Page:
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Unformatted text preview: o those of OFB. Counter mode solves the OFB mode problem of nbit output where n is less than the block length. Figure 9.13 A keystream generator in outputfeedback mode. Nothing is sacred about the counter; it does not have to count through all the possible inputs in order. You can use any of the randomsequence generators in Chapters 16 and 17, whether cryptographically secure or not, as input to the block algorithm. Stream Ciphers in Counter Mode
Stream ciphers in counter mode have simple nextstate functions and complicated output functions dependent on the key. This technique, illustrated in Figure 9.14, was suggested in [498,715]. The nextstate function can be something as simple as a counter, adding one to the previous state. With a counter mode stream cipher, it is possible to generate the ith key bit, ki, without first generating all the previous key bits. Simply set the counter manually to the ith internal state and generate the bit. This is useful to secure randomaccess data files; you can decrypt a specific block of data without decrypting the entire file. 9.10 Other BlockCipher Modes Block Chaining Mode
To use a block algorithm in block chaining (BC) mode, simply XOR the input to the block cipher with the XOR of all the previous ciphertext blocks. As with CBC, an IV starts the process. Mathematically, this looks like: Ci = EK(Pi • Fi); Fi+1 = Fi • Ci Pi = Fi • DK(Ci); Fi+1 = Fi • Ci Like CBC, BC’s feedback process extends errors in the plaintext. The primary problem with BC is that because the decryption of a ciphertext block depends on all the previous ciphertext blocks, a single error in the ciphertext will result in the incorrect decryption of all subsequent ciphertext blocks. Figure 9.14 A keystream generator in counter mode. Propagating Cipher Block Chaining Mode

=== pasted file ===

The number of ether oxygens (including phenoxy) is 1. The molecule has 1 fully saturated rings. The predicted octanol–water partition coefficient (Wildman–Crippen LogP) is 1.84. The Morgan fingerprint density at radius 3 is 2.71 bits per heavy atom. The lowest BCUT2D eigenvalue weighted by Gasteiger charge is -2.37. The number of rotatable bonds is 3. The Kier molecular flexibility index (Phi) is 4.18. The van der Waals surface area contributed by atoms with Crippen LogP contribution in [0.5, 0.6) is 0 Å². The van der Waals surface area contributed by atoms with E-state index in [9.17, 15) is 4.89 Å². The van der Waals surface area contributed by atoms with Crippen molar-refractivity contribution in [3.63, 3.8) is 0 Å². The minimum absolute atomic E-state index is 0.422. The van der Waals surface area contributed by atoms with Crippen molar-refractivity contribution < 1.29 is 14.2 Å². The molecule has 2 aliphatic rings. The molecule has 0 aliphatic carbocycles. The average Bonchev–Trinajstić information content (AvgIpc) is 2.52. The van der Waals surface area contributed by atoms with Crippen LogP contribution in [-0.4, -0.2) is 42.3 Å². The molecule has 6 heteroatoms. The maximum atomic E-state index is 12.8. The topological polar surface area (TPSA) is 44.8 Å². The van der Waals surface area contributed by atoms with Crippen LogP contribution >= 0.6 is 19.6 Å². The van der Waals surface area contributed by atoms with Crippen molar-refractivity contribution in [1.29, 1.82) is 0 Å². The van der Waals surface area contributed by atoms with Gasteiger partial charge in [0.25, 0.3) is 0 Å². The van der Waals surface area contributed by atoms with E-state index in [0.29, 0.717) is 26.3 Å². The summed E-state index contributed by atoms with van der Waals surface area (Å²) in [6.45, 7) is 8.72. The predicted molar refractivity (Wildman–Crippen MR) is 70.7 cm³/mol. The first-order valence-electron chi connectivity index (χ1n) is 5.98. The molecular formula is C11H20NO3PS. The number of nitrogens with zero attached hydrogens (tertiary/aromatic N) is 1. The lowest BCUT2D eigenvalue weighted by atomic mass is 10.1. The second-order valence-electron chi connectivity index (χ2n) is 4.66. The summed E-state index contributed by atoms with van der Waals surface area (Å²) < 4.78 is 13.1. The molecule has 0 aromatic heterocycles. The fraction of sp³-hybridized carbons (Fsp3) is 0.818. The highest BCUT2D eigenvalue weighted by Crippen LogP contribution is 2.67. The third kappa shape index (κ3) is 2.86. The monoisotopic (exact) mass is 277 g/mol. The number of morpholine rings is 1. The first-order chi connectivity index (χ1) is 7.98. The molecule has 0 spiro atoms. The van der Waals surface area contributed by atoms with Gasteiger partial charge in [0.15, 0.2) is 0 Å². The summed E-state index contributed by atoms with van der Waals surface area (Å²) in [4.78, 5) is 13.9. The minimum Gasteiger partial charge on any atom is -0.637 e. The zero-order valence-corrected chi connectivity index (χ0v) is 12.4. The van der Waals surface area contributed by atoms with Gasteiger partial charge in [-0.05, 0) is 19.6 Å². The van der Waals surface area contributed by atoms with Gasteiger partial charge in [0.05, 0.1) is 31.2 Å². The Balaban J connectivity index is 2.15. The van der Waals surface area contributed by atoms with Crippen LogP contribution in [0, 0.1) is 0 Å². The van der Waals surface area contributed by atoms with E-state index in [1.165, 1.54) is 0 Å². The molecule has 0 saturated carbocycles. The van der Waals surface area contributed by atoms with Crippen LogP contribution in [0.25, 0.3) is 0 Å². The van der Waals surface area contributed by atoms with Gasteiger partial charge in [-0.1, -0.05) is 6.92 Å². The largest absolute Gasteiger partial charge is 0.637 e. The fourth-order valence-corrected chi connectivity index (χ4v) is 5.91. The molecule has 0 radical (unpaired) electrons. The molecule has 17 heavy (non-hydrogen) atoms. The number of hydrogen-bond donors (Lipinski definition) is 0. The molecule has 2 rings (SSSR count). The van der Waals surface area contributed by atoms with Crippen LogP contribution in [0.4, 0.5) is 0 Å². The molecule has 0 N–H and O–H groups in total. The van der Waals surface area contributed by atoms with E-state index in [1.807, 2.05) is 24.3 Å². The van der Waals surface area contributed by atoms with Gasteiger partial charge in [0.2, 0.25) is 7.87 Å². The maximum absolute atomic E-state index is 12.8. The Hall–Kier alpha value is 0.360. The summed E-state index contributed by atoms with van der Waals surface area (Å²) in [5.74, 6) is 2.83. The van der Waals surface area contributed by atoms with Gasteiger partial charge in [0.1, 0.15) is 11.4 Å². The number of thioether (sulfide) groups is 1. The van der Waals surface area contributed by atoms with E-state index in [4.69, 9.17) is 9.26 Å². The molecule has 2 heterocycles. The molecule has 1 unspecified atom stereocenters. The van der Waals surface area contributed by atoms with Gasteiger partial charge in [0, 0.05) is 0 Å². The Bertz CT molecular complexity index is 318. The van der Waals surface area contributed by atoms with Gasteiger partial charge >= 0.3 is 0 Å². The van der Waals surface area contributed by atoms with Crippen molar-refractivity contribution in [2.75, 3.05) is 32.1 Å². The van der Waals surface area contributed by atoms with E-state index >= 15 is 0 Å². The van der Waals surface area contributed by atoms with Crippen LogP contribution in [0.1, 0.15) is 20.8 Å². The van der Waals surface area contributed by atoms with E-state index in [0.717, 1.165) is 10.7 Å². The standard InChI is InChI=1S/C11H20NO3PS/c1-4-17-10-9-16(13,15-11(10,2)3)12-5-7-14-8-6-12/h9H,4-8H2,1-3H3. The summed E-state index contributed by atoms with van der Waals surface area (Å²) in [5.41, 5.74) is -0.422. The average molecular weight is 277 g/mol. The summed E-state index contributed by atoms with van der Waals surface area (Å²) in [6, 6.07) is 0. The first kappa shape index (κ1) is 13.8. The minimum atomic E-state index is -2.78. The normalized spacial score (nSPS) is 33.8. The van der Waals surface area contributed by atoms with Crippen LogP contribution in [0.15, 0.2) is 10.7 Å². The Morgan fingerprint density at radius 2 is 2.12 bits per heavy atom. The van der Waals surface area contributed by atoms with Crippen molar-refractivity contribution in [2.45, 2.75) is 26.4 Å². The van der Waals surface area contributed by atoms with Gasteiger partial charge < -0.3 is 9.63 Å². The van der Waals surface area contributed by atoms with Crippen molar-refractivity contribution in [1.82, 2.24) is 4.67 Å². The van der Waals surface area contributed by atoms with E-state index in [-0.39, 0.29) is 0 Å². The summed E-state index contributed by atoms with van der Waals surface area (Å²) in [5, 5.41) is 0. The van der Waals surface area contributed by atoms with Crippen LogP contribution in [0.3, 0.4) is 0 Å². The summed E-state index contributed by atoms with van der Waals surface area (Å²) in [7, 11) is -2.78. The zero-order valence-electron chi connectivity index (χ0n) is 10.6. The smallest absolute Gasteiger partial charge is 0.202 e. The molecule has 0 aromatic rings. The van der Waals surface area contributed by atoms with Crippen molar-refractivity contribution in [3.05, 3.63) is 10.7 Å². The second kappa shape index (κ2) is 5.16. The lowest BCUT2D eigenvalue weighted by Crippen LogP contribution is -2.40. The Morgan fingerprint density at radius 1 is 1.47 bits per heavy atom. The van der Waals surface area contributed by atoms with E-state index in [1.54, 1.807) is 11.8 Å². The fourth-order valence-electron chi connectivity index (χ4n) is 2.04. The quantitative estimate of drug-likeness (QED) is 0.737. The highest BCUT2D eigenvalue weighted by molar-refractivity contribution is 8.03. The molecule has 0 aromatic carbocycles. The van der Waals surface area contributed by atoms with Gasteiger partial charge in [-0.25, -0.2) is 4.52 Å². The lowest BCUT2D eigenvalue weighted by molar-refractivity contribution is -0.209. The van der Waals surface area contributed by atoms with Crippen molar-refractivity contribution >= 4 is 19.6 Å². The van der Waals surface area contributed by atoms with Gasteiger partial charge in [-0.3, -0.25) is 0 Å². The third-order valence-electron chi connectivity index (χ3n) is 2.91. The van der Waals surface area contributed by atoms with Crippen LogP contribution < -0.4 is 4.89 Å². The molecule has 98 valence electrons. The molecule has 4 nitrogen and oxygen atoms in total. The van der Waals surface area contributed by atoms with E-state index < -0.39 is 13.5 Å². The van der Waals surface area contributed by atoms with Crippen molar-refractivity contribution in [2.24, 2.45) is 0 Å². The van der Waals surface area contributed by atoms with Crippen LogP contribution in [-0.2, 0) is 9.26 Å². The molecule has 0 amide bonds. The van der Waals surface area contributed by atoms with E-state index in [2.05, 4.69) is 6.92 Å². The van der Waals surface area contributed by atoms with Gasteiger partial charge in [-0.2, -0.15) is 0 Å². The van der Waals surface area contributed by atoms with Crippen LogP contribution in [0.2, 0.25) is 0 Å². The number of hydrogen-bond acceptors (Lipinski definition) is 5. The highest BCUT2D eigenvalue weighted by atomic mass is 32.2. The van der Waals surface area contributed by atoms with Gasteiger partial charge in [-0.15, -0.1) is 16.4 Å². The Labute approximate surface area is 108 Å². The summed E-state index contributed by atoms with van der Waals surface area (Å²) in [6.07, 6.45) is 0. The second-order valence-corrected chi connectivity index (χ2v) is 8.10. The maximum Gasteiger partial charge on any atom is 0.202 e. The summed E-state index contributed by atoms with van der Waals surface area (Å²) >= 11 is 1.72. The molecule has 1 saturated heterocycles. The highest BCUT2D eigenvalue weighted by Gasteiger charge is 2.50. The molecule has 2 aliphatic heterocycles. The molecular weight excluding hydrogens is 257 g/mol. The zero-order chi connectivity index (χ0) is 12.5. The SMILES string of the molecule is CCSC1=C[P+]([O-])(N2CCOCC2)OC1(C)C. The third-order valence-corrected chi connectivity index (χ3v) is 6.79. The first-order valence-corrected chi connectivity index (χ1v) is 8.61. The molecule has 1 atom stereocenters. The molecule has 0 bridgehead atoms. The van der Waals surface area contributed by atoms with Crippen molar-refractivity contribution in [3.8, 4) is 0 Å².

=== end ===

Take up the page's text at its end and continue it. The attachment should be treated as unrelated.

Propagating cipher block chaining (PCBC) [1080] mode is similar to CBC mode, except that both the previous plaintext block and the previous ciphertext block are XORed with the...
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 Fall '10
 ALIULGER
 Cryptography

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